I’ve watched a few movies in the theatre lately, so I thought I’d share my thoughts on the most recent ones I’ve seen.
I know there’s been a lot of love for this movie in reviews, and from people I know who have seen it. I was excited going into the movie, and wholly expected to have a blast watching it (mostly, I was expecting an action movie with spy thriller flavor). Unfortunately, I was disappointed by the movie. From the beginning, I didn’t find the titular character to be sympathetic at all. I never felt I had enough insight into Salt’s character to identify with her, or to care about her ultimate fate. The thing that bothered me most about the movie, however, was my inability to suspend my disbelief. I read and view a lot of science fiction and fantasy media which I enjoy immensely, so I don’t think I generally have an issue with suspending my disbelief. With Salt, I got the impression from the beginning of the movie that this was meant to be a super realistic setting, with a little room for conspiracy theory (like the Bourne movies). Salt’s back story and the portrayal of the Russians seemed so fantastic, however, that I felt this movie would have been better set in a more overtly fantasy or science fiction environment. The dichotomy between the tone and the content of the movie really bothered me, and it prevented me from enjoying the movie to a greater extent. I wouldn’t say it’s a terrible movie, but I doubt I’ll watch it again.
Bottom line: The tone didn’t match the content of the movie, for me. I was unable to suspend my disbelief, so I didn’t enjoy the movie.
Inception interested me from the first time I saw a trailer. My interest grew as I learned more about the cast; since Catch Me if You Can, I have had a growing interest in Leonardo DiCaprio, I loved Ellen Page in Juno (and was creeped out by her in Hard Candy), and I’m fascinated by Cillian Murphy. Before watching Inception, I avoided as much discussion of the movie as I could because I heard there was a lot of disagreement on the “correct” interpretation of the film. When I finally made it to the movie, I was blown away. I felt the movie was fantastic on every level. It looked marvelous, the action was well-paced and exciting, the concepts were interesting but understandable, and the acting was phenomenal. The actor who surprised me was Joseph Gordon-Levitt. I fully expected the other actors to do a spectacular job, but other than his performance in Angels in the Outfield, he had never really been on my radar. It turns out, Gordon-Levitt was amazing. His acting skills and physical prowess made him ideal for Arthur’s part in Inception. Possibly my favorite part of the movie is the mid-air fight scene between Arthur and a security officer; absolutely wonderful! Regarding the ending and interpretation of the movie, all I really have to say is that I’m glad it’s a layered enough movie that it can have multiple readings, but I think it’s silly that people are arguing which way(s) is correct for understanding the movie. Art is open for interpretation, and people can take away all sorts of things: that’s great!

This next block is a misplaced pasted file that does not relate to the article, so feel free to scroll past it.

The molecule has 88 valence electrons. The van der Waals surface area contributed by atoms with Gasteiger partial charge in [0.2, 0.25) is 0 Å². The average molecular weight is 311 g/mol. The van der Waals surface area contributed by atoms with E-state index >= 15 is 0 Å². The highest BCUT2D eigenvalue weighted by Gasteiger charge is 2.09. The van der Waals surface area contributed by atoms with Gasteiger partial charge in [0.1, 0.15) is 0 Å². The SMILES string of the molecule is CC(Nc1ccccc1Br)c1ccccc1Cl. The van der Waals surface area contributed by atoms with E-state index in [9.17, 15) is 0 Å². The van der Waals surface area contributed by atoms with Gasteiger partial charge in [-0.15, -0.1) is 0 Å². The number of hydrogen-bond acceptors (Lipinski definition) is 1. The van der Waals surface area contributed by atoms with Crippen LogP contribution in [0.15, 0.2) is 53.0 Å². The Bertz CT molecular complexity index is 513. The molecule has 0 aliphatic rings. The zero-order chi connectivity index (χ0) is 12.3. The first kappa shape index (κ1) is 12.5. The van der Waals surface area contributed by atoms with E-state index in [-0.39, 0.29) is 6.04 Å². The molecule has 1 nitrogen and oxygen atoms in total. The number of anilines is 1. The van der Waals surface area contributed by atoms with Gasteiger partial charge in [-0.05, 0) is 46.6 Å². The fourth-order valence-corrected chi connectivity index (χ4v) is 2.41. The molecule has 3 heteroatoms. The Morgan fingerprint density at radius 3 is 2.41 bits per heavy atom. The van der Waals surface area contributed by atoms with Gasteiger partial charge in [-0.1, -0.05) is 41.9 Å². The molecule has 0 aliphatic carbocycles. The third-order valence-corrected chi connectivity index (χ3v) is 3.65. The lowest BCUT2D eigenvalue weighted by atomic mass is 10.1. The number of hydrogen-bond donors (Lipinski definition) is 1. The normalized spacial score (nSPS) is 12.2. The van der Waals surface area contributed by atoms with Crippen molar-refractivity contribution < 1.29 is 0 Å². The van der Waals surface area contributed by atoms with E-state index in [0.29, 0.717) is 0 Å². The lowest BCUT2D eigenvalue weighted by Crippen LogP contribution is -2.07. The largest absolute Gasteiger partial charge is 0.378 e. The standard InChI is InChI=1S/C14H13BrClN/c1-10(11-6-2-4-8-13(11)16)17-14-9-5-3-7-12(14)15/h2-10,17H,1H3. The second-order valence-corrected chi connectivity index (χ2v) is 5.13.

Bottom line: I felt like I was living in a marvelous fantasy, in spite of some of the depressing aspects of the film. The action, concept, and execution were phenomenal. It’s a movie I’d like to watch over and over again. I’ll be catching this again once it’s released for home viewing.
Scott Pilgrim vs. the World
Most recently, I watched Scott Pilgrim vs. the World. I read the first couple graphic novels, but never really followed through to read them all (I’m not the best at keeping up on comics). When trailers for Scott Pilgrim started airing, my memories of reading some of this a couple years ago were sparked. I remembered enjoying the premise of the story, and the movie looked like it would be fun. I’m not the biggest Michael Cera fan, but his persona seemed like it could work for Scott Pilgrim. Closer to the movie’s release, I started hearing more about its execution. Saying that this movie speaks for my generation, and for those who enjoy video games, comics, and anime sells it short; it’s even more. During my viewing, I felt unbridled joy. Scott Pilgrim is funny, relevant, and surprisingly true to [what I remember of] the source material. The movie surprised me. I went in expecting it to be cheap fun, and came out struggling over whether or not this was my favorite movie of the year (the other contender would be Inception). The way the movie was presented departed from any expectations I had of what a movie should be like, and it was the perfect presentation for the work.
Bottom line: The video game humor, the music, and the over-the-top fighting were all fantastic. I absolutely loved the movie. I was laughing throughout, and definitely plan on buying it as soon as it’s released on bluray/dvd.